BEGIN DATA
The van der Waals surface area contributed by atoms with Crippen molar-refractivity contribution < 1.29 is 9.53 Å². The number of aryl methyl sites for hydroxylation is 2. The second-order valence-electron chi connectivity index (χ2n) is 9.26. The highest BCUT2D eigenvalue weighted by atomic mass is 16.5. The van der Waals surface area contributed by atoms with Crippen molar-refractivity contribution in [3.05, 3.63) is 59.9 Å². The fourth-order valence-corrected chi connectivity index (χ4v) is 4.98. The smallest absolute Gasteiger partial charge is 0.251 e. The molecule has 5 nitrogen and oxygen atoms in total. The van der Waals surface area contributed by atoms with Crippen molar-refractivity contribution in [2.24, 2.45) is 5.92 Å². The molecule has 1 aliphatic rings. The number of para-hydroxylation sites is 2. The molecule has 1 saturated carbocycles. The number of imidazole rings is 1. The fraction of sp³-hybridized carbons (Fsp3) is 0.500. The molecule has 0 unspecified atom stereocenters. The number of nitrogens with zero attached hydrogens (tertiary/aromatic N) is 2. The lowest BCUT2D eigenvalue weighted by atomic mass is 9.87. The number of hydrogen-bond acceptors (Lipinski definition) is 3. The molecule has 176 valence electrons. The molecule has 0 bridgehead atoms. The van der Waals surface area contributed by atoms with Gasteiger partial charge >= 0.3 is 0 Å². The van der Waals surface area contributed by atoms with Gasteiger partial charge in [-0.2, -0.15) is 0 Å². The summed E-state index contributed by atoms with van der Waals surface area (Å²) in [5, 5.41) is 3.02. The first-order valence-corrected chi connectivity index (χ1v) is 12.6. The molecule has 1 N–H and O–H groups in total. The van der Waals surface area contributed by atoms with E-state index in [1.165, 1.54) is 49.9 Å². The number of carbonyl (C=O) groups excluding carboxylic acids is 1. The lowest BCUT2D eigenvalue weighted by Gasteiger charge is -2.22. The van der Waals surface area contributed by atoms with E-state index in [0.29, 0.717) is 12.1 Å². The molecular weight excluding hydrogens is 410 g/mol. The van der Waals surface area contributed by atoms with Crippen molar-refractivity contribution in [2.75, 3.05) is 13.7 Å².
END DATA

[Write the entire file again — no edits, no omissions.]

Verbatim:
The van der Waals surface area contributed by atoms with Crippen molar-refractivity contribution < 1.29 is 9.53 Å². The number of aryl methyl sites for hydroxylation is 2. The second-order valence-electron chi connectivity index (χ2n) is 9.26. The highest BCUT2D eigenvalue weighted by atomic mass is 16.5. The van der Waals surface area contributed by atoms with Crippen molar-refractivity contribution in [3.05, 3.63) is 59.9 Å². The fourth-order valence-corrected chi connectivity index (χ4v) is 4.98. The smallest absolute Gasteiger partial charge is 0.251 e. The molecule has 5 nitrogen and oxygen atoms in total. The van der Waals surface area contributed by atoms with Crippen molar-refractivity contribution in [2.24, 2.45) is 5.92 Å². The molecule has 1 aliphatic rings. The number of para-hydroxylation sites is 2. The molecule has 1 saturated carbocycles. The number of imidazole rings is 1. The fraction of sp³-hybridized carbons (Fsp3) is 0.500. The molecule has 0 unspecified atom stereocenters. The number of nitrogens with zero attached hydrogens (tertiary/aromatic N) is 2. The lowest BCUT2D eigenvalue weighted by atomic mass is 9.87. The number of hydrogen-bond acceptors (Lipinski definition) is 3. The molecule has 176 valence electrons. The molecule has 0 bridgehead atoms. The van der Waals surface area contributed by atoms with Gasteiger partial charge >= 0.3 is 0 Å². The van der Waals surface area contributed by atoms with Gasteiger partial charge in [-0.2, -0.15) is 0 Å². The summed E-state index contributed by atoms with van der Waals surface area (Å²) in [5, 5.41) is 3.02. The first-order valence-corrected chi connectivity index (χ1v) is 12.6. The molecule has 1 N–H and O–H groups in total. The van der Waals surface area contributed by atoms with E-state index in [1.165, 1.54) is 49.9 Å². The number of carbonyl (C=O) groups excluding carboxylic acids is 1. The lowest BCUT2D eigenvalue weighted by Gasteiger charge is -2.22. The van der Waals surface area contributed by atoms with E-state index in [0.29, 0.717) is 12.1 Å². The molecular weight excluding hydrogens is 410 g/mol. The van der Waals surface area contributed by atoms with Crippen molar-refractivity contribution in [2.75, 3.05) is 13.7 Å².